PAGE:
The Business of Death
July 12, 2000 4:46 AM   Subscribe

If this doesn't get some arguments going, then I'd hate to think what would.
posted by Mocata (8 comments total)
There's the writers side of the line. Then there is the other side of the line she is slamming (the Holocaust Industry). My guess is that truth is somewhere in the middle.

And IMHO, better a Holocaust industry, than a lot of David Irvings.
posted by tomcosgrave at 5:08 AM on July 12, 2000

It's a tough subject to criticize. If the facts that the auther presents are true (I'm very ignorant on this topic) than this is book is one that should be seriously taken into consiration. I don't think the authers intent is to downplay the holocaust, it seems like its the opposite. He's saying that people are exploiting the pain and slaughter of millions of people for their own benefit.
posted by Doug at 6:40 AM on July 12, 2000

>> And IMHO, better a Holocaust industry, than a lot of David Irvings. <<

And better we honestly seek the truth than either one of those, tom. Mocata introduced this saying, "If this doesn't start some arguments...": I for one hope that it does, simply because people will finally be expressing in public what has long been said in private (at least, I recall hearing friends, Jewish and gentile, in New York questioning those who "promote" the Holocaust years before "Schindler's List" made it impossible to even hint at anything other than the purest of motives). I don't doubt for a second that it happened, nor do I think I in any way underestimate the suffering that occured (frankly, I don't think I can even comprehend the suffering that occured). I think it is disrespectful of those who suffered and died not to question those who would take advantage of the Holocaust now.
posted by m.polo at 9:02 AM on July 12, 2000


It *would* cause arguments, if this wasn't so well-written. Apparently his family dealt with the Holocaust in a way of "protecting him". They suffered quietly, so he wouldn't grow up in an atmoshpere of "gloom & doom".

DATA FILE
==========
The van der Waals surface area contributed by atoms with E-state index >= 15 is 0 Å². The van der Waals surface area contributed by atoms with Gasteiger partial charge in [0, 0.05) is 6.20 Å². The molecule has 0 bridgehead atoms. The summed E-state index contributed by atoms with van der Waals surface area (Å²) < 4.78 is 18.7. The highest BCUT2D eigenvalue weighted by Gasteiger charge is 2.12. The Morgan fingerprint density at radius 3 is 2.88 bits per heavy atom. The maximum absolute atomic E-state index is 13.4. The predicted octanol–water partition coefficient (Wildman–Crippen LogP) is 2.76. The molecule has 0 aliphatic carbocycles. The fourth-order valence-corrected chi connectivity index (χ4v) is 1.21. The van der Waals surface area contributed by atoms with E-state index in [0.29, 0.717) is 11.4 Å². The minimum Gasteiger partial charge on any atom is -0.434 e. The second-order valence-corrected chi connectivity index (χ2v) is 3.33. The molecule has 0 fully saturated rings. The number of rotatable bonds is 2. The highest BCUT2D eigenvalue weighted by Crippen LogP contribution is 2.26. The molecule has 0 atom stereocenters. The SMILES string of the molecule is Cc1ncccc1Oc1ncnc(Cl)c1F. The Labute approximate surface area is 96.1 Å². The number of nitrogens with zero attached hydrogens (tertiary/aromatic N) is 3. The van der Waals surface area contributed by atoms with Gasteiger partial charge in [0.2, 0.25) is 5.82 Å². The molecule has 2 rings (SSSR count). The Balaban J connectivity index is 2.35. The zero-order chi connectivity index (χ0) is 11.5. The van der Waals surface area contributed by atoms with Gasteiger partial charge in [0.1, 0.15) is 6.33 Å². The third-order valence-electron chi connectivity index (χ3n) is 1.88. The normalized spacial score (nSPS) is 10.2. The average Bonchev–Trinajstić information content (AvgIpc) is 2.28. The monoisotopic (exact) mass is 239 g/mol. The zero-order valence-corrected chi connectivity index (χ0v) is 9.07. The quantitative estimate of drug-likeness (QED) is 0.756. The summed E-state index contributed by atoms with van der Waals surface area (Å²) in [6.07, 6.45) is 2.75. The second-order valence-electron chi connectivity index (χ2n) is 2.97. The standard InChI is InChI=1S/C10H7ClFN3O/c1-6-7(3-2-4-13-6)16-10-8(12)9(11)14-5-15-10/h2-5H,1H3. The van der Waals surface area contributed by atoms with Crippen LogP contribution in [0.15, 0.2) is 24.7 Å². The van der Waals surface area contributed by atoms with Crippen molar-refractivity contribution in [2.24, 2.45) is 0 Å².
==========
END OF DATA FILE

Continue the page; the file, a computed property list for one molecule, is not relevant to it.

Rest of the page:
He knows the Holocaust happened... but he's angered by people "trying to make a buck" off of it. Which is quite commendable. I'm all for the Holocaust being memorialized... but capitalized???
posted by EricBrooksDotCom at 9:55 AM on July 12, 2000

The New York Review of Books ran a well-written piece (in a review, as is their wont--possibly even a review of this guy's book) a few months ago on the image and treatment of the Holocaust. Hmm. Nope, consulting a scribbled Post-It in my wallet, the books reviewed were Peter Novick's The Holocaust in American Life and Tom Seger's The Seventh Million. People interested in this subject may wish to do some off-line reading.
posted by snarkout at 10:58 AM on July 12, 2000

Here is a review of the book in question [via Arts & Letters Daily]
posted by m.polo at 5:43 PM on July 12, 2000

The "New Yorker" recently ran an interesting fiction piece that chronicled the story of a multigenerational "family business" centered around holocaust promotion...

Unfortunately, the "New Yorker" doesn't have a very robust web site, or I'd post a link to it.
posted by syzygy at 5:53 PM on July 12, 2000

I think there has been, maybe, too much attention given to the Holocaust when you consider how few people realize that Stalin killed far more people than Hitler did, (admittedly when you're talking about mass murderers it's hard to compare degrees of immorality, but you can at least argue their place in the history books) and many are totally unfamiliar with the killing in Cambodia (partly because many international communists such as Sartre did their best to keep Stalin's murders hidden)

I think Americans, and British, and French just like to hate the Germans. Why else would we force them to claim responsibility for a war started by Serbia? (The First World War, yet another page missing from the hisory books...)

posted by dagnyscott at 4:50 PM on July 13, 2000

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